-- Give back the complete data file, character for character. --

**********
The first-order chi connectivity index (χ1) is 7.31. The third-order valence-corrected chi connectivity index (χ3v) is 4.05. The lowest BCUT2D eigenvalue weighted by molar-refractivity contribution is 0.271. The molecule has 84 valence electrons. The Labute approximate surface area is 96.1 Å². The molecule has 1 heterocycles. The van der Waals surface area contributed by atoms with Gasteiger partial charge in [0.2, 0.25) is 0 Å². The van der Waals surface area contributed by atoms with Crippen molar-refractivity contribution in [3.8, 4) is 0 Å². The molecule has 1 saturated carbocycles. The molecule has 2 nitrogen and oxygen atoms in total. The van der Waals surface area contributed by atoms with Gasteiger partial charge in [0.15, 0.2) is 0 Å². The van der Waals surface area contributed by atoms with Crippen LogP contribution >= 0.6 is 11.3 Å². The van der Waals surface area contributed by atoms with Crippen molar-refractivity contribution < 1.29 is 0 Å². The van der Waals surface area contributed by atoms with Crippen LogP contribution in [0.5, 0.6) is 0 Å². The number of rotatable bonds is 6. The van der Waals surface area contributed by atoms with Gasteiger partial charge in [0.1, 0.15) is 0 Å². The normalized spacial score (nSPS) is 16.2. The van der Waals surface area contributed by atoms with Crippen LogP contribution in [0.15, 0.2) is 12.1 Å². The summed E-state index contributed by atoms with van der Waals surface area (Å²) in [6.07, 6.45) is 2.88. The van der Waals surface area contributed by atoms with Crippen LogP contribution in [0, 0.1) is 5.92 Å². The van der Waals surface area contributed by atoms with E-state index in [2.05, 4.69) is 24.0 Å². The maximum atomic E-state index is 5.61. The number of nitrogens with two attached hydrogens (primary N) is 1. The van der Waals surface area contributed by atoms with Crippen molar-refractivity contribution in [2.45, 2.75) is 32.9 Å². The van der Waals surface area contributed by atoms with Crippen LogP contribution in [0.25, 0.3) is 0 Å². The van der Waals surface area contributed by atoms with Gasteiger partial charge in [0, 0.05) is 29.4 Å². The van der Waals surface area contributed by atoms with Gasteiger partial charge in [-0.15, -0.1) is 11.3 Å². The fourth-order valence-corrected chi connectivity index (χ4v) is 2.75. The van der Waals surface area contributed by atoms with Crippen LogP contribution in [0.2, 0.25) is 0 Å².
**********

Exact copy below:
The first-order chi connectivity index (χ1) is 7.31. The third-order valence-corrected chi connectivity index (χ3v) is 4.05. The lowest BCUT2D eigenvalue weighted by molar-refractivity contribution is 0.271. The molecule has 84 valence electrons. The Labute approximate surface area is 96.1 Å². The molecule has 1 heterocycles. The van der Waals surface area contributed by atoms with Gasteiger partial charge in [0.2, 0.25) is 0 Å². The van der Waals surface area contributed by atoms with Crippen molar-refractivity contribution in [3.8, 4) is 0 Å². The molecule has 1 saturated carbocycles. The molecule has 2 nitrogen and oxygen atoms in total. The van der Waals surface area contributed by atoms with Gasteiger partial charge in [0.15, 0.2) is 0 Å². The van der Waals surface area contributed by atoms with Crippen LogP contribution >= 0.6 is 11.3 Å². The van der Waals surface area contributed by atoms with Crippen molar-refractivity contribution < 1.29 is 0 Å². The van der Waals surface area contributed by atoms with Crippen LogP contribution in [0.5, 0.6) is 0 Å². The number of rotatable bonds is 6. The van der Waals surface area contributed by atoms with Gasteiger partial charge in [0.1, 0.15) is 0 Å². The normalized spacial score (nSPS) is 16.2. The van der Waals surface area contributed by atoms with Crippen LogP contribution in [0.15, 0.2) is 12.1 Å². The summed E-state index contributed by atoms with van der Waals surface area (Å²) in [6.07, 6.45) is 2.88. The van der Waals surface area contributed by atoms with Crippen LogP contribution in [0, 0.1) is 5.92 Å². The van der Waals surface area contributed by atoms with E-state index in [2.05, 4.69) is 24.0 Å². The maximum atomic E-state index is 5.61. The number of nitrogens with two attached hydrogens (primary N) is 1. The van der Waals surface area contributed by atoms with Crippen molar-refractivity contribution in [2.45, 2.75) is 32.9 Å². The van der Waals surface area contributed by atoms with Crippen LogP contribution in [0.25, 0.3) is 0 Å². The van der Waals surface area contributed by atoms with Gasteiger partial charge in [0, 0.05) is 29.4 Å². The van der Waals surface area contributed by atoms with Gasteiger partial charge in [-0.15, -0.1) is 11.3 Å². The fourth-order valence-corrected chi connectivity index (χ4v) is 2.75. The van der Waals surface area contributed by atoms with Crippen LogP contribution in [0.2, 0.25) is 0 Å².